Solutions for Pass-Around Pets
Animal companions provide entertainment, comfort and unconditional acceptance and become part of the family. When major changes affect the lives of owners, they also affect pets. What happens to them when family dynamics shift?
When Kaitlin Crocker arrived in North Grafton, Massachusetts, at Tufts University Cummings School of Veterinary Medicine in 2006, she met up with another new arrival, a 3-year-old beagle named Daisy. Usually such dogs are acquired from research facilities so that students can perform physical health exams and work to socialize them. Crocker notes, “Daisy might never have been outside before; she was afraid of the door, the steps and big dogs. I was glad to see that once her nose took over, she decided a walk was kind of fun.”
Tufts dogs are typically available for adoption afterward, and Daisy moved in with Crocker’s parents, until Crocker finished school. “Daisy got along well with our family dog, Hawk. She adjusted to home life, especially after we added lights in the back yard, because she was afraid of the dark,” recalls her mother.
After graduation, the newly minted veterinarian married and found a house with a nice yard for Daisy. The dog’s only apparent problem so far has been with a hissing feline called Gracie, whom Daisy has decided to ignore. Daisy’s next adjustment will be the arrival of a human baby; one of Crocker’s girlfriends is aiding the preparation by bringing her baby to visit, so Daisy can learn about bottles, diapers and crying infants.
After Jessica Albon’s apartment building was sold, she and her Labrador retriever, Izzy, relocated to a 300-square-foot apartment on her parent’s property, with shared kitchen facilities. “It caused some friction,” admits this Winston-Salem website designer and owner of Thrive Your Tribe. “Two-year-old Izzy was full of energy, and our ideas of training differed.” Albon couldn’t find an apartment willing to take a large pet, so her answer was to buy a house.
Business travel from New York also takes Steven Rice, a vice president at public relations firm Harrison & Shriftman, away from his rescue dog, Samantha. Then, “My parents get the fun of having a dog around without the fulltime commitment,” says Rice, “while Samantha enjoys the change from a city apartment to a large backyard.” The dog has favorite toys, her regular food and her own bed nearby, so she feels right at home.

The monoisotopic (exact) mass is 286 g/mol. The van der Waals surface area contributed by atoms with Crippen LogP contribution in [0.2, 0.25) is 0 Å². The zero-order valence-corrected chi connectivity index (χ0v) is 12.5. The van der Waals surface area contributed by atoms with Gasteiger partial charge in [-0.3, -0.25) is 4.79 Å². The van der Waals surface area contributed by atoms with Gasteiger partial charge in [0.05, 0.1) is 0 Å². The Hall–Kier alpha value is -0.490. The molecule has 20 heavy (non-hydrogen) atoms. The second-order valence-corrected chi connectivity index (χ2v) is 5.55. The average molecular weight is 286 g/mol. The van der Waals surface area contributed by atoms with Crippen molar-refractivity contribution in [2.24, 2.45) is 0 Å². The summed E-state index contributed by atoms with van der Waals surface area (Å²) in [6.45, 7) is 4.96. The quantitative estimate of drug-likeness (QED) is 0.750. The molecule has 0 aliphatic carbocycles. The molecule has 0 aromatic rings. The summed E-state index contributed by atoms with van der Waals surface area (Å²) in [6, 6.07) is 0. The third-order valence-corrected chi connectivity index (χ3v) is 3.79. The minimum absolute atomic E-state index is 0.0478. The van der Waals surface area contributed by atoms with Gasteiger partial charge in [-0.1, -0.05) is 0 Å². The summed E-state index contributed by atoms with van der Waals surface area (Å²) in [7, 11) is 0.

In the case of divorce, courts routinely treat pets as property, rather than family, although attitudes are changing as judges recognize the emotional attachment of both parties. Attorneys encourage couples to decide where the pet will live.
“During our divorce, the issue of who would get custody of our beagle almost took us by surprise,” says David Bakke, the Atlanta-based online editor of Money Crashers Personal Finance, headquartered in Chicago. “We were so involved in the issues of child custody, alimony and child support that we didn’t discuss Rocky until late in the process.”
“My wife got primary custody of our children. We decided it would be in the best interests of both our dog and our kids that they live together,” Bakke says. “When they visit me, they bring Rocky with them. I miss him, but I also know this is best for everyone else.”
When children are not an issue, pets can become a primary concern in divorces. “We never had children and our Yorkshire terrier, Clover, became our substitute,” says Courtney Karem, marketing director at the Bougainvillea Clinique, in Winter Park, Florida. “My ex-husband eventually moved a few hours away, but we arrange for him to see Clover, who lives with me.”
In acrimonious divorce cases, matrimonial Attorney Rachel Weisman, founder of Weisman Law Group, in New York City, has dealt with pet ownership. There have been occasions where a spouse denies rightful visitation before custody is determined or even gives the pet away without consensual agreement. If there is a possibility of abuse, a protective order for the animal can be obtained, advises Weisman. The core question is what is the key to the pet’s health and happiness?
Times of change are stressful for all concerned, but can be made easier for pets by keeping their interests in mind, just as one would with beloved children.
Rebecca Ryan writes about pets and more for Natural Awakenings. Connect at